Actually, my understanding is that George R.R. Martin was an SF writer with little interest in fantasy until Memory, Sorrow and Thorn convinced him that the genre could be more than his low expectations had led him to expect, and he went on to craft the Song of Ice and Fire series.  So if you like Williams, and MS&T in particular, I'd say you have a higher-than-normal chance of liking the series.

I haven't read Williams, so I can't speak from experience, although they're on my lists of "books I want to read before I die but I know it's too long and I won't be able to read more than a fraction of it."  And it's not especially high on it.
Ah, that's cool! I didn't know that. As I mentioned in the thread you started, I've got the first three books of SoFaI sitting on my nightstand. I'm just finishing up a Neverwhere graphic novel before I plunge into it.
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eytanz
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« Reply #7 on: May 09, 2008, 10:29:14 AM »

Actually, my understanding is that George R.R. Martin was an SF writer with little interest in fantasy until Memory, Sorrow and Thorn convinced him that the genre could be more than his low expectations had led him to expect, and he went on to craft the Song of Ice and Fire series.

I'm sort of skeptical as to the verasity of that - for one, the only George R.R. Martin novel I've read so far - Fevere Dream - is a vampire story set in 19th century America, and I think it would be difficult to classify it as SF rather than fantasy. Not that he didn't write SF, but I don't think he refused to write Fantasy. Maybe it's the specific high-fantasy epic sub-genre that was at stake.

In any case, I haven't read any of the Song of Ice and Fire novels because of a Robert-Jordan induced fear of incompleted series. I have heard nothing but great things about it, and I'm pretty sure I'll love it, but I'm deferring the pleasure of reading them until I know the last one is available.
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sirana
Lochage
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« Reply #8 on: May 09, 2008, 03:21:06 PM »

I have heard nothing but great things about it, and I'm pretty sure I'll love it, but I'm deferring the pleasure of reading them until I know the last one is available.

Talk to you in 2064...
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stePH
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Cool story, bro!


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« Reply #9 on: May 09, 2008, 04:33:09 PM »

In any case, I haven't read any of the Song of Ice and Fire novels because of a Robert-Jordan induced fear of incompleted series. I have heard nothing but great things about it, and I'm pretty sure I'll love it, but I'm deferring the pleasure of reading them until I know the last one is available.

I had the good sense to avoid Jordan's work like diseased crap, but I had the unpleasant experience of having to wait several years for Stephen King to resume work on The Dark Tower between books 4 and 5.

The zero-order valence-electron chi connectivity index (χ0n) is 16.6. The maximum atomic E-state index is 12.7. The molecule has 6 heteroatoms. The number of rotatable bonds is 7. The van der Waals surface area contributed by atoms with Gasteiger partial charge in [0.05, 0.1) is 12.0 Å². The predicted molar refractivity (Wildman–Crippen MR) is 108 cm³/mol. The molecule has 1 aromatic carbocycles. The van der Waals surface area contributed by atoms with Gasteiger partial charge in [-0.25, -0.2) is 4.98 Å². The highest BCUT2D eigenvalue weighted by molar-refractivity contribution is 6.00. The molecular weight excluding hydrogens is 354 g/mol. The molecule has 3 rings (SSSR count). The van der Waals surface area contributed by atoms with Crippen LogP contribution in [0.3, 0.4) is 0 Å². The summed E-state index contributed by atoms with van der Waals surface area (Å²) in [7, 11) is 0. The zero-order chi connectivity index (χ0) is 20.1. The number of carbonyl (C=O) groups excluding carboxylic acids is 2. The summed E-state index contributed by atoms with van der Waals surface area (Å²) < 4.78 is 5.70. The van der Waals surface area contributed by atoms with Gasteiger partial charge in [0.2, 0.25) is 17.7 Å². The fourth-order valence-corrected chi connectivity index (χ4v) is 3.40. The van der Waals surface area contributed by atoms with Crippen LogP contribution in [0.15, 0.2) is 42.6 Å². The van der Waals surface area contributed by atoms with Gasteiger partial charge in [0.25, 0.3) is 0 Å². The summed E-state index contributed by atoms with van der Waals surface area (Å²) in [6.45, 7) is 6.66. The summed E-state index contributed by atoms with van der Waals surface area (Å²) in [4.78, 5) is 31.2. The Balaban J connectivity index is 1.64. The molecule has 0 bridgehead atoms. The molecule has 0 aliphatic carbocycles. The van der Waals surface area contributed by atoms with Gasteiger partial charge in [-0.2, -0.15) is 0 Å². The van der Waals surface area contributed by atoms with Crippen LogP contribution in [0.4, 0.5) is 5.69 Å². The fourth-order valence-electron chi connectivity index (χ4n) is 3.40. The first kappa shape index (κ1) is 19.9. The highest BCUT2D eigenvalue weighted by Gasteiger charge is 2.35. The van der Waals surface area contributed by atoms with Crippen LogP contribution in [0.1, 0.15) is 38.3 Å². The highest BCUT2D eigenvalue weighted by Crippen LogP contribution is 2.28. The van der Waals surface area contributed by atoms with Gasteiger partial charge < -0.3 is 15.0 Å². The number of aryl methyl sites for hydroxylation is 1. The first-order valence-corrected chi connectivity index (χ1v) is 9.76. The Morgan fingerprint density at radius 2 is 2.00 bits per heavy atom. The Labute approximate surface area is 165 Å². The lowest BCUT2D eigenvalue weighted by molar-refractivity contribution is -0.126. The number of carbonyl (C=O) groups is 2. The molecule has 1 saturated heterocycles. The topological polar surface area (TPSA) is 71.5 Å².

I had the even more unpleasant experience of reading books that sucked once they finally did come out.  Sad
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eytanz
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« Reply #10 on: May 09, 2008, 04:44:36 PM »

In any case, I haven't read any of the Song of Ice and Fire novels because of a Robert-Jordan induced fear of incompleted series. I have heard nothing but great things about it, and I'm pretty sure I'll love it, but I'm deferring the pleasure of reading them until I know the last one is available.

I had the good sense to avoid Jordan's work like diseased crap, but I had the unpleasant experience of having to wait several years for Stephen King to resume work on The Dark Tower between books 4 and 5.

I had the even more unpleasant experience of reading books that sucked once they finally did come out.  Sad

It's really not that much about the quality, for me - I mean, obviously it's important, but it's more about hating it when I finish a book that doesn't resolve the plot and having to wait an unknown amount of time for the next book. It's frustrating at that point because I'm impatient and want to continue, and it's frustrating again when the next book comes out two years later and I discover I forgot a lot of the details, or maybe even whole sub-plots.

These days, I very rarely will read a book that's part of an incomplete series. It's not like I'm short of stuff I want to read; hell, I've got two and a half full bookshelves in my bedroom of books I haven't started yet.
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birdless
Lochage
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Posts: 581


Five is right out.


« Reply #11 on: July 04, 2008, 09:45:13 AM »

Actually, my understanding is that George R.R. Martin was an SF writer with little interest in fantasy until Memory, Sorrow and Thorn convinced him that the genre could be more than his low expectations had led him to expect, and he went on to craft the Song of Ice and Fire series.

I'm sort of skeptical as to the verasity of that - for one, the only George R.R. Martin novel I've read so far - Fevere Dream - is a vampire story set in 19th century America, and I think it would be difficult to classify it as SF rather than fantasy. Not that he didn't write SF, but I don't think he refused to write Fantasy. Maybe it's the specific high-fantasy epic sub-genre that was at stake.